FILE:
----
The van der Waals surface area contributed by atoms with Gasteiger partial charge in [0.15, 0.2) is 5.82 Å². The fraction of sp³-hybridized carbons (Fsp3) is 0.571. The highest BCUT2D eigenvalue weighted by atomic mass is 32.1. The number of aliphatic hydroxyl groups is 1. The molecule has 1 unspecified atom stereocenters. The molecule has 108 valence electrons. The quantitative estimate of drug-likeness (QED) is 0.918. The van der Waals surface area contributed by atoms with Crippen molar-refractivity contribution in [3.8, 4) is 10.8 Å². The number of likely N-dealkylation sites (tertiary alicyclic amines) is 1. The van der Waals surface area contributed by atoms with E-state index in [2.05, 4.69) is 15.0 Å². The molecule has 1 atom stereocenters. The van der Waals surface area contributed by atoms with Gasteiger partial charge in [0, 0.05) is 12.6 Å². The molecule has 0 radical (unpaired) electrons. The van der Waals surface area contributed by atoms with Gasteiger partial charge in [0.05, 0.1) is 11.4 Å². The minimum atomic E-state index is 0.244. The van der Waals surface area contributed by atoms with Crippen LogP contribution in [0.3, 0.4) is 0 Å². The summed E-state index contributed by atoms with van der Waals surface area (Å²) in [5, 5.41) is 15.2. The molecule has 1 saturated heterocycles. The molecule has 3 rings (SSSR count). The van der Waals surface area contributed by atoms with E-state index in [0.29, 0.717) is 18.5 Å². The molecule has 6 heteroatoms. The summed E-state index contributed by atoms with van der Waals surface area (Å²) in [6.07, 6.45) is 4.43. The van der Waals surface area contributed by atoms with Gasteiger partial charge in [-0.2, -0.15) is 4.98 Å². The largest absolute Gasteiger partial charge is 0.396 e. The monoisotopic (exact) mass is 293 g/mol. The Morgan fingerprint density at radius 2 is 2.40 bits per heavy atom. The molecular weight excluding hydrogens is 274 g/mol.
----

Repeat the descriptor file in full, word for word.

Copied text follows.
The van der Waals surface area contributed by atoms with Gasteiger partial charge in [0.15, 0.2) is 5.82 Å². The fraction of sp³-hybridized carbons (Fsp3) is 0.571. The highest BCUT2D eigenvalue weighted by atomic mass is 32.1. The number of aliphatic hydroxyl groups is 1. The molecule has 1 unspecified atom stereocenters. The molecule has 108 valence electrons. The quantitative estimate of drug-likeness (QED) is 0.918. The van der Waals surface area contributed by atoms with Crippen molar-refractivity contribution in [3.8, 4) is 10.8 Å². The number of likely N-dealkylation sites (tertiary alicyclic amines) is 1. The van der Waals surface area contributed by atoms with E-state index in [2.05, 4.69) is 15.0 Å². The molecule has 1 atom stereocenters. The van der Waals surface area contributed by atoms with Gasteiger partial charge in [0, 0.05) is 12.6 Å². The molecule has 0 radical (unpaired) electrons. The van der Waals surface area contributed by atoms with Gasteiger partial charge in [0.05, 0.1) is 11.4 Å². The minimum atomic E-state index is 0.244. The van der Waals surface area contributed by atoms with Crippen LogP contribution in [0.3, 0.4) is 0 Å². The summed E-state index contributed by atoms with van der Waals surface area (Å²) in [5, 5.41) is 15.2. The molecule has 1 saturated heterocycles. The molecule has 3 rings (SSSR count). The van der Waals surface area contributed by atoms with E-state index in [0.29, 0.717) is 18.5 Å². The molecule has 6 heteroatoms. The summed E-state index contributed by atoms with van der Waals surface area (Å²) in [6.07, 6.45) is 4.43. The van der Waals surface area contributed by atoms with Gasteiger partial charge in [-0.2, -0.15) is 4.98 Å². The largest absolute Gasteiger partial charge is 0.396 e. The monoisotopic (exact) mass is 293 g/mol. The Morgan fingerprint density at radius 2 is 2.40 bits per heavy atom. The molecular weight excluding hydrogens is 274 g/mol.